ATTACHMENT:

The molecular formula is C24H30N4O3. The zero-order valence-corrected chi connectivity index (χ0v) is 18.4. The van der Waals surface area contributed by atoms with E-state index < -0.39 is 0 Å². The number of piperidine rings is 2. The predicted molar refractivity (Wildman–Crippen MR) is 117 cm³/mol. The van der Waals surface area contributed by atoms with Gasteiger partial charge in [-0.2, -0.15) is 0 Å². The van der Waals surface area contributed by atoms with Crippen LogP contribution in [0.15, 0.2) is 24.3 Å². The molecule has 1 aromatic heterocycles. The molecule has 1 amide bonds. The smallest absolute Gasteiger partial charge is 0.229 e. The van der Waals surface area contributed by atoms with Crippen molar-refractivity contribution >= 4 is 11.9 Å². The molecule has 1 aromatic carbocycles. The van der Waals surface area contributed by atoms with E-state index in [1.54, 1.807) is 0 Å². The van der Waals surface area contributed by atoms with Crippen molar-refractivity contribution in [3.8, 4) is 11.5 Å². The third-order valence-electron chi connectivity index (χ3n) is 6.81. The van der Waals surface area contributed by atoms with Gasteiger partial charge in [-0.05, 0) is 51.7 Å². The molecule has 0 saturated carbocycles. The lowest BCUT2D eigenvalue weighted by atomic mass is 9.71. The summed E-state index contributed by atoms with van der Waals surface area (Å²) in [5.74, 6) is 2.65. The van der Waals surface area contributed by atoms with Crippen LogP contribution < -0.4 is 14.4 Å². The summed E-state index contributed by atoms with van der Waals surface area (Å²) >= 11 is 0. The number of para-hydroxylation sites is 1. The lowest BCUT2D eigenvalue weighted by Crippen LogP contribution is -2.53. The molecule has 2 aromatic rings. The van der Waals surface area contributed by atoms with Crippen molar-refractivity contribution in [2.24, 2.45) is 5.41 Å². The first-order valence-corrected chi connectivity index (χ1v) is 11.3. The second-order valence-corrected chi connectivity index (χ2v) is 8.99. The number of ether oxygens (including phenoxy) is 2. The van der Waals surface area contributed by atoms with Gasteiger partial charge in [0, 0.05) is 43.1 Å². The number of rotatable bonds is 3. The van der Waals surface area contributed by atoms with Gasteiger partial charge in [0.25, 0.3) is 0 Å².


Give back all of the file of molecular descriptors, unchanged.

The molecular formula is C24H30N4O3. The zero-order valence-corrected chi connectivity index (χ0v) is 18.4. The van der Waals surface area contributed by atoms with E-state index < -0.39 is 0 Å². The number of piperidine rings is 2. The predicted molar refractivity (Wildman–Crippen MR) is 117 cm³/mol. The van der Waals surface area contributed by atoms with Gasteiger partial charge in [-0.2, -0.15) is 0 Å². The van der Waals surface area contributed by atoms with Crippen LogP contribution in [0.15, 0.2) is 24.3 Å². The molecule has 1 aromatic heterocycles. The molecule has 1 amide bonds. The smallest absolute Gasteiger partial charge is 0.229 e. The van der Waals surface area contributed by atoms with Crippen molar-refractivity contribution >= 4 is 11.9 Å². The molecule has 1 aromatic carbocycles. The van der Waals surface area contributed by atoms with E-state index in [1.54, 1.807) is 0 Å². The van der Waals surface area contributed by atoms with Crippen molar-refractivity contribution in [3.8, 4) is 11.5 Å². The third-order valence-electron chi connectivity index (χ3n) is 6.81. The van der Waals surface area contributed by atoms with Gasteiger partial charge in [-0.05, 0) is 51.7 Å². The molecule has 0 saturated carbocycles. The lowest BCUT2D eigenvalue weighted by atomic mass is 9.71. The summed E-state index contributed by atoms with van der Waals surface area (Å²) in [5.74, 6) is 2.65. The van der Waals surface area contributed by atoms with Crippen LogP contribution < -0.4 is 14.4 Å². The summed E-state index contributed by atoms with van der Waals surface area (Å²) >= 11 is 0. The number of para-hydroxylation sites is 1. The lowest BCUT2D eigenvalue weighted by Crippen LogP contribution is -2.53. The molecule has 2 aromatic rings. The van der Waals surface area contributed by atoms with Crippen molar-refractivity contribution in [2.24, 2.45) is 5.41 Å². The first-order valence-corrected chi connectivity index (χ1v) is 11.3. The second-order valence-corrected chi connectivity index (χ2v) is 8.99. The number of ether oxygens (including phenoxy) is 2. The van der Waals surface area contributed by atoms with Gasteiger partial charge in [0, 0.05) is 43.1 Å². The number of rotatable bonds is 3. The van der Waals surface area contributed by atoms with Gasteiger partial charge in [0.25, 0.3) is 0 Å².